Interdum stultus opportuna loquitur...

Tuesday, August 16, 2005

NonRant: Cheese is a Kind Of Meat...

Note - from June 24th 2009, this blog has migrated from Blogger to a self-hosted version. Click here to go straight there.

The title is from a song which was sung in an episode of da Boosh, which is a show almost as innovative as The Goodies or Kenny Everett (back in the days of Sid Snot and Kremmen of the Star Corps).

Besides, that's not why I'm here (again).

I'm here (again) just to mention the fact that - as I have long surmised - we humans are about to 'transcend' the raising of livestock for meat production.

Since reading K Eric Drexler's "Engines of Creation" and Richard Feynman's brilliant, insightful 1959 lecture "There's PLENTY of Room at the Bottom" I have been convinced that eventually humanity would find a way around one of the core problems of economics - choice under scarcity - by overcoming scarcity via a massive technological change (achievable without violating physical laws - that's why it's likely to happen).

One of my favourite examples has always been the conversion of grass to steak: a cow is a big machine that takes grass, water and sunlight as its inputs, and outputs meat (or milk, or both)... but it is extremely inefficient - it produces a load of byproducts that are wasted: shit, piss, bone, skin, hooves, teeth, eyes, brain (and thoughts - do not fool yourself otherwise)... stuff that we could do without in an efficient grass-to-beef machine where the aim was to maximise output (of steak) given quantities of inputs.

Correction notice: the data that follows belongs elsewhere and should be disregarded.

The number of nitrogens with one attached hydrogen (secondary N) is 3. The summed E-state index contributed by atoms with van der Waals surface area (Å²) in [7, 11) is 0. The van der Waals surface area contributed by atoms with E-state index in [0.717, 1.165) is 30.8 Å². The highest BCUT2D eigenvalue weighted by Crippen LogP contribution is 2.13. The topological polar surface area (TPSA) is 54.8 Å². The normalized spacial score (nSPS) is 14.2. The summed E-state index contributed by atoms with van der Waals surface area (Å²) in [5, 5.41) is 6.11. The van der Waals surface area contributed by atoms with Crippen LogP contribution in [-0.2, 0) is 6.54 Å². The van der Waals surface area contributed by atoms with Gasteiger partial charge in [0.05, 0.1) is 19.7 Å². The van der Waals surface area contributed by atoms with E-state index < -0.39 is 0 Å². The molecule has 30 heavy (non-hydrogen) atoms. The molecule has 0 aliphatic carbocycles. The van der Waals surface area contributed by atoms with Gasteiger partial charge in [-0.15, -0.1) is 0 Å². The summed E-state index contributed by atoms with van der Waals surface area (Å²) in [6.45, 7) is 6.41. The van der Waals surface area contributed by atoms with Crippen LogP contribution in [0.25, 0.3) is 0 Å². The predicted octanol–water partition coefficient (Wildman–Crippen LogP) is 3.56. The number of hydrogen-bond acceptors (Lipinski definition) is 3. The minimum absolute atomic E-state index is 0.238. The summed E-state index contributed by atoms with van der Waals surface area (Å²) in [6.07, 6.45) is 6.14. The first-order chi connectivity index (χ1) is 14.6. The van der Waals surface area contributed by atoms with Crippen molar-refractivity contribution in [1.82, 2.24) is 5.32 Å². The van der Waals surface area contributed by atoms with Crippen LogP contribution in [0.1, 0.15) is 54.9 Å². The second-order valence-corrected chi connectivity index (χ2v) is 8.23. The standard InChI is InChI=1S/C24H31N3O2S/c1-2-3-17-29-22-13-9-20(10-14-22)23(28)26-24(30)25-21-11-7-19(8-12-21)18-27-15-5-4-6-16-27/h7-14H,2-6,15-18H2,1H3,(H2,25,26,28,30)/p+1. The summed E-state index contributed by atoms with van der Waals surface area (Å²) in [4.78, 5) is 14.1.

Leave aside the moral qualms about slaughtering a gentle animal to eat it, when we live in a world of  massive caloric and nutritional alternatives... concentrate on efficiency for a minute.

Well. The first step has already been taken: the result thus far is relatively primitive (and it's not 'molecular manufacturing" in the sense postulated by Drexler - YET), but science appears to be on the cusp of efficient (and morally 'right') meat production. 

Check out this article, and thin of where it leads (in 25 yers or so)... sure, there will be potential ethics problems when some whackball American decides to grow human tissue for human consumption (and why not, if nobody dies?). At present the output is apparently fairly rudimentary, but that's a refinement issue, not a creative issue.

The article: When Meat is Not Murder...